Behavior

Disk-winged bats use their suction cups to cling to near-vertical smooth surfaces of the rolled-up leaves inside which they roost. While moving around a roost, neither the feet nor claws touch the smooth leaf surfaces, with the cups alone being responsible for grip. Situated on short stalks, the cups generate sufficient suction to allow captive Thyroptera to move easily and without slippage across a clean pane of glass. The suction is not generated passively; modified sweat glands in the disks produce a sticky secretion and there is also a tendon leading from a cartilaginous plate in the disk to muscles outside it; this helps keep the shape appropriate. A bat will also lick its disks to aid adhesion. Using this combination of suction and wet adhesion, a single disk can support the bat's entire weight. Suction requires constant muscular expenditure to keep the cup in the right shape. This could be energetically demanding over a night's roosting. So, the wet adhesion may be an energy-saving device. Experiments have shown that, in specializing to roosting on smooth surfaces, Thyroptera has lost the ability to roost on rough surfaces (rock, bark) as most bats can and do. The roosting sites protect the tiny bats from the rain and from predators. In captivity, disk-winged bats with no suitable substrate will hang head-up by their thumb-claws, rather than try to suspend themselves from their tiny weak feet. Within the order Chiroptera, the suction cups of Thy-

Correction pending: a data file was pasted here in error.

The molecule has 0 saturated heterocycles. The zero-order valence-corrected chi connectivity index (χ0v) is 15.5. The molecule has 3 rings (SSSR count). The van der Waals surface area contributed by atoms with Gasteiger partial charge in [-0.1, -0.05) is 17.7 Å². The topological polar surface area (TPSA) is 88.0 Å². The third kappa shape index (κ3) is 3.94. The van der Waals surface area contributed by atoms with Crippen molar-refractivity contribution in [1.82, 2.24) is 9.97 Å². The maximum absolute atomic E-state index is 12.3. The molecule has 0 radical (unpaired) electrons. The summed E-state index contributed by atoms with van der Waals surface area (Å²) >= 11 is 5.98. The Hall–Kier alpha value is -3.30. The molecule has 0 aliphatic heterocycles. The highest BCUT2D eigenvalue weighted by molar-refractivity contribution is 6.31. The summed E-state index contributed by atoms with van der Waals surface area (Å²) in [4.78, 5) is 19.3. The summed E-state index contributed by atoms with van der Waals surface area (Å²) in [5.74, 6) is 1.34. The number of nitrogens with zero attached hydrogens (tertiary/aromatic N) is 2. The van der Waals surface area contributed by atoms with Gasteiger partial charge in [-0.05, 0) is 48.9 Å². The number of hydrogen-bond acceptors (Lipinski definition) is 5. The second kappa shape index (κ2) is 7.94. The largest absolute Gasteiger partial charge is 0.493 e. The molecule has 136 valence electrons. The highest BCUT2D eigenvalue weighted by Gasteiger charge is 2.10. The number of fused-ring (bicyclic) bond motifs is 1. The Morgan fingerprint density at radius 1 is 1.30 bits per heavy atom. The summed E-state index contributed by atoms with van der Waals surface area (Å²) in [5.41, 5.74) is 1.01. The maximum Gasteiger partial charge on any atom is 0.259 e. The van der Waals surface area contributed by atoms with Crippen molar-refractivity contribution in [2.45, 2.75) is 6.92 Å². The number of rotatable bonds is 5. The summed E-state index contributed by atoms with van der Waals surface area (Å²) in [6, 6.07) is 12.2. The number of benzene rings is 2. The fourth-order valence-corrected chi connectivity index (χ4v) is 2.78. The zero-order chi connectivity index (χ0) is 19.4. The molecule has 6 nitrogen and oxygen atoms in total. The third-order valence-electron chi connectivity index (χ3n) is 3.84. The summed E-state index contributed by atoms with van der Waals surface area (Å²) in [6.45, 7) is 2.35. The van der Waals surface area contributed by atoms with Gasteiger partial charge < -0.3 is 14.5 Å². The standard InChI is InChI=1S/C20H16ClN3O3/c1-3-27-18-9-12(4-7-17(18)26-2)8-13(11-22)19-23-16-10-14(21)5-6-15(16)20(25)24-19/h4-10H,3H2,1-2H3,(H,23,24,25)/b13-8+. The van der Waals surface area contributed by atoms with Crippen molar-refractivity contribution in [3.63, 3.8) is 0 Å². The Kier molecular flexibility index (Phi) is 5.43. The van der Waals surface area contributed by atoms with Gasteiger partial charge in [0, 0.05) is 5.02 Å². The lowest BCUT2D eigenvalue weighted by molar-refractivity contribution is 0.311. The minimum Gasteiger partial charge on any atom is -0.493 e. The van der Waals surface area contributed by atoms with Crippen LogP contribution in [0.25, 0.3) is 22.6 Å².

roptera are the most specialized organs of their kind. Some African bats (Myotis bocagei and Glishropus nanus) also roost in rolled-up banana leaves. The latter has thickened pads at the wrist. These are reported to allow adhesion to the leaf surface. M. bocagei uses its fine sharp claws for attachment to the leaf.

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